Practical, inexpensive fire-resistant construction material, with excellent thermal and sound-insulating qualities, is made by heating and compressing hemp fibers to create strong construction paneling, replacing dry wall and plywood. William B. Conde of Conde’s Redwood Lumber, Inc, near Eugene, OR, has demonstrated the superior strength, flexibility, and economy of hemp composite building materials compared to wood fiber, even as beams.

Iso-chanvre (chanvre is French for hemp), a rediscovered French building material made form hemp hurds mixed with lime, actually petrifies into a mineral state and lasts for many centuries. Archeologists have found a bridge in the south of France, from the Merovingian period, built with this process.

Hemp has been used throughout history for carpet backing. Hemp fiber has potential in the manufacture of strong, rot-resistant carpeting–eliminating the poisonous fumes of burning synthetic materials in a house or commercial fire, along with allergic reactions associated with new synthetic carpeting, which may outgas volatile toxic fumes for months or even years, endangering human health.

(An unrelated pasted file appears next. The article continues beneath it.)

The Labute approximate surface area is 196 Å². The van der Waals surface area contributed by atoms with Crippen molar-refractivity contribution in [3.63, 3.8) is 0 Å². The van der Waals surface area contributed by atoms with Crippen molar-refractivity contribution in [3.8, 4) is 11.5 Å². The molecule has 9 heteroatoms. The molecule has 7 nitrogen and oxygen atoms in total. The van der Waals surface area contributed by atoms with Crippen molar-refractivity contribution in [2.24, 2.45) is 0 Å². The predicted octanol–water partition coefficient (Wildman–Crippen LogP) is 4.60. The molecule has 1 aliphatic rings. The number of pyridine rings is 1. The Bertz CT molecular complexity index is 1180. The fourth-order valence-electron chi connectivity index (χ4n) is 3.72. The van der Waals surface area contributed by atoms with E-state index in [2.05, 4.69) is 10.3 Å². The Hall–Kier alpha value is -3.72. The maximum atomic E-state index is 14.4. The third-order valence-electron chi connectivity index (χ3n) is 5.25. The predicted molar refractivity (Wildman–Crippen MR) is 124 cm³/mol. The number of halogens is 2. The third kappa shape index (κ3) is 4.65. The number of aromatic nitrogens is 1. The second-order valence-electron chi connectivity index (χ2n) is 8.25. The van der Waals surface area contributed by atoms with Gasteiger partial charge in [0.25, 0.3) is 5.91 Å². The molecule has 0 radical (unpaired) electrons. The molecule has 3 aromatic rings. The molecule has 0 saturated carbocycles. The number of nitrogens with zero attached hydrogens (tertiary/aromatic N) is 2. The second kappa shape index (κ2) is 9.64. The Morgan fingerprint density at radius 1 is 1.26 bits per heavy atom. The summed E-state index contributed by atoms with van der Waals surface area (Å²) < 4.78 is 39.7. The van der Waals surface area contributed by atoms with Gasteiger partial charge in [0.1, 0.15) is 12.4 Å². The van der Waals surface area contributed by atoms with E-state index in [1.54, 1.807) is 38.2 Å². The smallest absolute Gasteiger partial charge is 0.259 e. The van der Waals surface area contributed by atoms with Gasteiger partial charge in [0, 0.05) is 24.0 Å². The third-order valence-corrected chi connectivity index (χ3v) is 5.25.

Plastic plumbing pipes (PVC pipes) can be manufactured using renewable hemp cellulose as the chemical feedstocks, replacing nonrenewable coal or petroleum-based chemical feedstocks.

So we can envision a house of the future built, plumbed, painted, and furnished with the world’s number-one renewable resource–hemp.

We believe that in a competitive market, with all facts known, people will rush to buy long-lasting, biodegradable “Pot Tops” or “Mary Jeans,” etc, made from hemp grown without pesticides or herbicides.

It’s time we put capitalism to the test and let the unrestricted market of supply and demand as well as “Green” ecological consciousness decide the future of the planet.

A cotton shirt in 1776 cost $100 to $200, while a hemp shirt cost $0.50 to $1. By the 1830s, cooler, lighter cotton shirts were on par in price with the warmer, heavier, hempen shirts, providing a competitive choice, thanks to government subsidies.

People were able to choose their garments based upon the particular qualities they wanted in a fabric. Today we have no such choice. Conventional cotton growing, which depletes and pollutes our nonrenewable resources, is still heavily subsidized by the government, masking the true costs of production and costs to the environment, whereas hemp is not allowed to be grown at all in the US (hopefully this is changing, for our planet’s sake!).